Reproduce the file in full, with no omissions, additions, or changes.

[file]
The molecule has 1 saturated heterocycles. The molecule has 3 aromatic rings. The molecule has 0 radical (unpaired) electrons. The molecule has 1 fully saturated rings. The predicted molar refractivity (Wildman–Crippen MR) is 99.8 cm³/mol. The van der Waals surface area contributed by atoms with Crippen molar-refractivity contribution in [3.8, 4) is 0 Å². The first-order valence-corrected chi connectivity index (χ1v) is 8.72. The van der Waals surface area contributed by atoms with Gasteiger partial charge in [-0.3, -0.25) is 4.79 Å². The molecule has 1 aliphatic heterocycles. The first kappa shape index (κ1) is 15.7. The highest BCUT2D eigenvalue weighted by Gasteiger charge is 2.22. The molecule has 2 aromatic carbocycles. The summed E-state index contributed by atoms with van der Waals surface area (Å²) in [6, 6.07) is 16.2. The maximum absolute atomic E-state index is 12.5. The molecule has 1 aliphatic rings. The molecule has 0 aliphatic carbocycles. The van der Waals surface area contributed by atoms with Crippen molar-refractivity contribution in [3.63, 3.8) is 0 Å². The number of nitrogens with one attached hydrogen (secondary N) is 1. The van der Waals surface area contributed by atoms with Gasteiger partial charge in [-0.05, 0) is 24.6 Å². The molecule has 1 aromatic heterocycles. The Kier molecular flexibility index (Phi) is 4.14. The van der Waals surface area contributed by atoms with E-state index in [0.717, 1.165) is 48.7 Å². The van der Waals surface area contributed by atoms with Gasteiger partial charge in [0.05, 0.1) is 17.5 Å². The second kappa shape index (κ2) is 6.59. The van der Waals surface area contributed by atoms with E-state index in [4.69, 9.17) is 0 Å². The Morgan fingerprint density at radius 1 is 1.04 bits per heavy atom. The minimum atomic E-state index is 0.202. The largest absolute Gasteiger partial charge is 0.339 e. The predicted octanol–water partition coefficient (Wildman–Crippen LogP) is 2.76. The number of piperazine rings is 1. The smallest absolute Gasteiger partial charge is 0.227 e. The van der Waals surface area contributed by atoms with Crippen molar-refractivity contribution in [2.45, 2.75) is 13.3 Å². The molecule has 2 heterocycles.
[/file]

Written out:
The molecule has 1 saturated heterocycles. The molecule has 3 aromatic rings. The molecule has 0 radical (unpaired) electrons. The molecule has 1 fully saturated rings. The predicted molar refractivity (Wildman–Crippen MR) is 99.8 cm³/mol. The van der Waals surface area contributed by atoms with Crippen molar-refractivity contribution in [3.8, 4) is 0 Å². The first-order valence-corrected chi connectivity index (χ1v) is 8.72. The van der Waals surface area contributed by atoms with Gasteiger partial charge in [-0.3, -0.25) is 4.79 Å². The molecule has 1 aliphatic heterocycles. The first kappa shape index (κ1) is 15.7. The highest BCUT2D eigenvalue weighted by Gasteiger charge is 2.22. The molecule has 2 aromatic carbocycles. The summed E-state index contributed by atoms with van der Waals surface area (Å²) in [6, 6.07) is 16.2. The maximum absolute atomic E-state index is 12.5. The molecule has 1 aliphatic rings. The molecule has 0 aliphatic carbocycles. The van der Waals surface area contributed by atoms with Crippen molar-refractivity contribution in [3.63, 3.8) is 0 Å². The number of nitrogens with one attached hydrogen (secondary N) is 1. The van der Waals surface area contributed by atoms with Gasteiger partial charge in [-0.05, 0) is 24.6 Å². The molecule has 1 aromatic heterocycles. The Kier molecular flexibility index (Phi) is 4.14. The van der Waals surface area contributed by atoms with E-state index in [0.717, 1.165) is 48.7 Å². The van der Waals surface area contributed by atoms with Gasteiger partial charge in [0.05, 0.1) is 17.5 Å². The second kappa shape index (κ2) is 6.59. The van der Waals surface area contributed by atoms with E-state index in [4.69, 9.17) is 0 Å². The Morgan fingerprint density at radius 1 is 1.04 bits per heavy atom. The minimum atomic E-state index is 0.202. The largest absolute Gasteiger partial charge is 0.339 e. The predicted octanol–water partition coefficient (Wildman–Crippen LogP) is 2.76. The number of piperazine rings is 1. The smallest absolute Gasteiger partial charge is 0.227 e. The van der Waals surface area contributed by atoms with Crippen molar-refractivity contribution in [2.45, 2.75) is 13.3 Å². The molecule has 2 heterocycles.